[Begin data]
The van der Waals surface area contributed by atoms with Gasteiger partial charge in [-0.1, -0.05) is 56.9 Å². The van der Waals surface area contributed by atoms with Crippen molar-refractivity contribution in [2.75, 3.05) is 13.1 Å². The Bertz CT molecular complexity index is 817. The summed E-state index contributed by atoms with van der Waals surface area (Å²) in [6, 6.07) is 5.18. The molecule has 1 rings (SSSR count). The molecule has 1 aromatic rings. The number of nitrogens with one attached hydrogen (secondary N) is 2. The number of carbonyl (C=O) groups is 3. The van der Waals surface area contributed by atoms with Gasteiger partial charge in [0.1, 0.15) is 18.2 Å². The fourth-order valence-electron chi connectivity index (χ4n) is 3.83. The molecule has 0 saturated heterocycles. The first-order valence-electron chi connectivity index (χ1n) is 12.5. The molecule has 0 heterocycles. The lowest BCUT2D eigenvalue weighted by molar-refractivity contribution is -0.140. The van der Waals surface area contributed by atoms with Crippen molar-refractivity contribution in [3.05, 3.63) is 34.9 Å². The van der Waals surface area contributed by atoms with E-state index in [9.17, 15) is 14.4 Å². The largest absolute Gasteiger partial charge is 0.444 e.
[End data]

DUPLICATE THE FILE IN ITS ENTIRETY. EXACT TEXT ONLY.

The van der Waals surface area contributed by atoms with Gasteiger partial charge in [-0.1, -0.05) is 56.9 Å². The van der Waals surface area contributed by atoms with Crippen molar-refractivity contribution in [2.75, 3.05) is 13.1 Å². The Bertz CT molecular complexity index is 817. The summed E-state index contributed by atoms with van der Waals surface area (Å²) in [6, 6.07) is 5.18. The molecule has 1 rings (SSSR count). The molecule has 1 aromatic rings. The number of nitrogens with one attached hydrogen (secondary N) is 2. The number of carbonyl (C=O) groups is 3. The van der Waals surface area contributed by atoms with Gasteiger partial charge in [0.1, 0.15) is 18.2 Å². The fourth-order valence-electron chi connectivity index (χ4n) is 3.83. The molecule has 0 saturated heterocycles. The first-order valence-electron chi connectivity index (χ1n) is 12.5. The molecule has 0 heterocycles. The lowest BCUT2D eigenvalue weighted by molar-refractivity contribution is -0.140. The van der Waals surface area contributed by atoms with Crippen molar-refractivity contribution in [3.05, 3.63) is 34.9 Å². The van der Waals surface area contributed by atoms with E-state index in [9.17, 15) is 14.4 Å². The largest absolute Gasteiger partial charge is 0.444 e.